Let me butt in and add some notes of value. I've done the tie rod trick on my own stuff, but that only works when you're starting with correct total toe and you adjust both sides equally and in opposite directions like KHLow2008 suggested. In this case, since the alignment was done recently, we know the right toe is correct. It's the left toe only that is wrong and that makes total toe incorrect. That will lead to excessive tire wear. Adjusting toe on both sides might straighten the steering wheel but total toe will still be incorrect.
Since the only thing that changed was the left strut, that is the only thing that should be readjusted. Most replacement struts have a slotted hole in the bottom to allow for "camber" adjustment. That's the inward or outward tilt to the wheel. Due to the geometry of the steering system, the outer tie rod attaches to the spindle higher off the ground than the lower ball joint. That means that as you tilt the tire out more on top, the spindle also moves out but the tie rod end doesn't move so it turns the spindle. You can see this very easily if you loosen the two strut bolts and move the top of the tire in and out. As you do that you'll also see it turning left and right, ... A lot.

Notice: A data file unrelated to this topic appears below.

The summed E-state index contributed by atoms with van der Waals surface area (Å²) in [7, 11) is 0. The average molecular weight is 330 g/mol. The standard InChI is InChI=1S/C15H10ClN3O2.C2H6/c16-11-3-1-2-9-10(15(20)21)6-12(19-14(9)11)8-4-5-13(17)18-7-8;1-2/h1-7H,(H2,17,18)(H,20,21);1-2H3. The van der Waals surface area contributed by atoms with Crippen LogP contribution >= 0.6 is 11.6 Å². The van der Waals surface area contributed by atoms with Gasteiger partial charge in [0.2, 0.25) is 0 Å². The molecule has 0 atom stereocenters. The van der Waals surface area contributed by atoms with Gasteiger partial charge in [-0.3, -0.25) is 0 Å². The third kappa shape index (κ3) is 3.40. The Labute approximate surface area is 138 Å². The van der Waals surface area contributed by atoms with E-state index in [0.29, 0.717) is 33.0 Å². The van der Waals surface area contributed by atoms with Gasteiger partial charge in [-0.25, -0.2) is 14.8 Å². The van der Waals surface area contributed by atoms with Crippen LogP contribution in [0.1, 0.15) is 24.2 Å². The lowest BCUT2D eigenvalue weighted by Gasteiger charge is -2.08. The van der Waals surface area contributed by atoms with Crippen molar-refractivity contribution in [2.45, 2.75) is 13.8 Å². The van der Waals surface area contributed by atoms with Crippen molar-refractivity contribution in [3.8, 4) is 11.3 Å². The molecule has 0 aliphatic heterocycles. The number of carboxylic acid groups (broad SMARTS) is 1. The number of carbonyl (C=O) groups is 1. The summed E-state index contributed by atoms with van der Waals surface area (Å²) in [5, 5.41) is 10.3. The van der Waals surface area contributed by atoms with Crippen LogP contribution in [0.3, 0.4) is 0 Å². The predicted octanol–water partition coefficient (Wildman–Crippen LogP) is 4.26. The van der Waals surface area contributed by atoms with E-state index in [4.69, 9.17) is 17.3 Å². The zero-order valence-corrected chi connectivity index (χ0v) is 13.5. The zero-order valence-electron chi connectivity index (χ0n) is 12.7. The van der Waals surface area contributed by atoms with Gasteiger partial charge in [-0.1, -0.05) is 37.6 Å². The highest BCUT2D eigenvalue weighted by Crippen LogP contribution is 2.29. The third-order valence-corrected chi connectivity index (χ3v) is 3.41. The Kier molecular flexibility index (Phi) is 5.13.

You need to loosen those strut bolts and tip the tire in or out to get the camber back where it was. That will put the toe back where it was and the steering wheel will be straight again. If the steering wheel is to the right, tip the left wheel in a little which will also turn it to the right to match the steering wheel.
Even when you adjust camber this way and get a perfectly straight steering wheel, keep an eye on the tire wear because you are still only going to be close to the perfect settings. Camber is set on the alignment computer to hundredths of a degree and toe is set to hundredths of an inch. You'll never get that kind of accuracy with your eyeballs.
Tuesday, July 12th, 2011 AT 7:18 PM